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News on The 700 Club: October 6, 2017

As seen on “The 700 Club,” Oct. 6 Lawmakers and the NRA push for a ban on “Bump Stocks” after the Las Vegas massacre; Tropical storm Nate claims at least 22 lives and threatens the U.S. coast; “Awaken the Dawn” comes to Washington, ... Read Transcript


GORDON ROBERTSON: Welcome to The 700 Club.

The man who went on the shooting rampage in Las Vegas

may have considered other targets as well,

Boston and Chicago.

Those are just some of the clues authorities have found as they

continue their investigation.

TERRY MEEUWSEN: Many people have been released from the hospital

after being wounded in the attack.

And some of the survivors have relied on their faith in God.

Stephanie Riggs brings us the story from Las Vegas.

STEPHANIE RIGGS: The motive behind the largest

mass shooting in US history remains a mystery,

but police say it was most definitely premeditated,

and the shooter may have even planned his escape.

They say the note they found in his room

was not a suicide note.

Although Stephen Paddock shot and killed himself,

it sounds like he planned to survive.

He had 1,600 rounds of ammunition in his car,

including fertilizer that could have

been used to make explosives, and 60 pounds of Tannerite,

used in explosive rifle targets.

Investigators are looking into whether Paddock scoped out

bigger music festivals here in Las Vegas

and in Chicago before deciding on the 32nd floor of Mandalay

Bay and 22,000 unsuspecting souls, killing 58 of them

and injuring just under 500.

Paddock had rented rooms overlooking the Life Is

Beautiful show in late September near the strip here in Vegas

and the heavily attended Lollapalooza Festival

in Chicago in August.

It's still not clear if he aborted his plans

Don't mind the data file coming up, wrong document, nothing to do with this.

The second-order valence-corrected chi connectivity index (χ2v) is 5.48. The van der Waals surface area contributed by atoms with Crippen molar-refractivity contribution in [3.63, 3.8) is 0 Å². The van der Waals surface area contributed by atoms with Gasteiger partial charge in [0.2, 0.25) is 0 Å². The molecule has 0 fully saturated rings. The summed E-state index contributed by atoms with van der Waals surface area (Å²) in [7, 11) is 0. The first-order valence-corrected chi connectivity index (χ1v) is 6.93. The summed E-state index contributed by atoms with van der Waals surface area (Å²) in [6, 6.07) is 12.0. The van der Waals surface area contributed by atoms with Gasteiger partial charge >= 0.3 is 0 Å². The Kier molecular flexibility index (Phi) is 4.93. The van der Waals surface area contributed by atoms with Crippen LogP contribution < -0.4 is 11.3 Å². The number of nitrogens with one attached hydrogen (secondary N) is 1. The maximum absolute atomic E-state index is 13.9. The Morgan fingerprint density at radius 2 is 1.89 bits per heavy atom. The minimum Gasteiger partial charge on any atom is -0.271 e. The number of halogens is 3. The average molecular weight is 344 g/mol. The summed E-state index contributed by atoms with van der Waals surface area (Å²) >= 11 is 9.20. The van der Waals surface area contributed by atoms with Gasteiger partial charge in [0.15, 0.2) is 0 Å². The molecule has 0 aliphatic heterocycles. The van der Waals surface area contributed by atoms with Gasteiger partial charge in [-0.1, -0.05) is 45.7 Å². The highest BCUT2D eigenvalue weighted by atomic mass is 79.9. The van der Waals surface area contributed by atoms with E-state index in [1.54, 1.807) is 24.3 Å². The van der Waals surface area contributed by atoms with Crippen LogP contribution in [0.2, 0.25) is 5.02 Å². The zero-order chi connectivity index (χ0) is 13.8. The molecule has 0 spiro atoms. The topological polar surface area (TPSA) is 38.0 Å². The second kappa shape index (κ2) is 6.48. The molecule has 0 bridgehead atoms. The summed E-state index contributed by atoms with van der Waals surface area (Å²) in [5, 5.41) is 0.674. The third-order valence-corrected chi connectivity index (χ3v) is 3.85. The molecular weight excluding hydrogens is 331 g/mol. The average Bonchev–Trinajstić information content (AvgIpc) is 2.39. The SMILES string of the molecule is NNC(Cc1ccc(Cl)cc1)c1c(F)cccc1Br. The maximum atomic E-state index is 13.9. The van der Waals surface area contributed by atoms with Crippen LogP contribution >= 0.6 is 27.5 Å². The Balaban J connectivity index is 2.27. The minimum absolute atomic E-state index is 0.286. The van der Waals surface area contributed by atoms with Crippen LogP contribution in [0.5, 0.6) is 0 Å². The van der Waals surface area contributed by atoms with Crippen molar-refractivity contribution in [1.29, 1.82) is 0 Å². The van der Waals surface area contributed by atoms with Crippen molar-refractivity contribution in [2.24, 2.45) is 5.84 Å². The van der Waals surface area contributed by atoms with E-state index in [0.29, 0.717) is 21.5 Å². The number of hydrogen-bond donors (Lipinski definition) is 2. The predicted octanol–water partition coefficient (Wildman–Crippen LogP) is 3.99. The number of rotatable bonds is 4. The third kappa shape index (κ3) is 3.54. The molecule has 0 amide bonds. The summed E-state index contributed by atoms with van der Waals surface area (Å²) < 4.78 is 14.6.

to carry out those attacks.

Investigators have put together a profile

of a disturbed and dangerous man who had been compiling

an arsenal for decades.

The coroner will not release his autopsy,

but behavioral experts wonder if the 64-year-old suffered from

a brain abnormality, or had a terminal illness that led him

to lose his mind and do the unthinkable.

As some victims still fight for their lives

in Las Vegas area hospitals, people

gather outside of Mandalay Bay, fill Las Vegas blood banks

and churches offering support.

LYNETTE MARTINEZ: My heart is warmed

by the many people that are coming together right now, even

at this church.

I mean, it's just amazing.

And how do you feel about the gunman?

LYNETTE MARTINEZ: I don't think it's his fault.

I don't think it's his fault. He's not right.

It wasn't God.

It wasn't him.

It was another thing.

It was an evil thing.

I forgive him.

Las Vegas is often referred to as Sin City,

but some locals are renaming it Sincere City,

or Grace City, revealing a side of this place

we have not seen before.

In Las Vegas, Stephanie Riggs, CBN News.

GORDON ROBERTSON: Now we're all asking why did this happen.

I'm not sure we'll ever get an answer, a definitive answer,

to that.

And now we're starting to ask how did this happen,

and what can we do about that?

Well after the shootings, the debate over gun control

is now center stage on Capitol Hill.

John Jessup has that story from our CBN News

bureau in Washington.

John?

JOHN JESSUP: Thanks Gordon.

And the main focus of that debate

is banning, or at least regulating,

a potentially powerful gun accessory

that was used in Las Vegas.

Jenna Browder has that story.

JENNA BROWDER: The gun control stalemate in Washington

could be near an end, as Republicans and Democrats

appear to agree on legislation that would ban bump stocks.

The gun accessory used by the Las Vegas shooter

allows a semi automatic weapon to fire continuously

like an automatic.

Right now they're legal and only cost about $100.

CARLOS CURBELO: The goal is to prohibit these deadly devices

that caused so much death and destruction in Las Vegas

earlier this week.

JENNA BROWDER: Republican representative Carlos Curbelo

says he will introduce a bipartisan bill in the House

to put a total ban on bump stocks,

similar to a bill proposed by Democrats in the Senate.

NANCY PELOSI: We have to act now,

and they're not going away.

We've told the families we have to pass something.

JENNA BROWDER: But not all lawmakers

are on board, like Representative Steve Scalise,

who was shot and nearly killed at a Republican baseball

practice in June.

He's concerned that a ban on bump stocks

would lead to wider regulations on guns.

Senator John Kennedy agrees.

JOHN KENNEDY: I don't think that the 80 or 90 million Americans

who exercise their Second Amendment rights to own a gun

should be punished for the act of one evil person.

JENNA BROWDER: As for the president:

PRESIDENT TRUMP: We'll be looking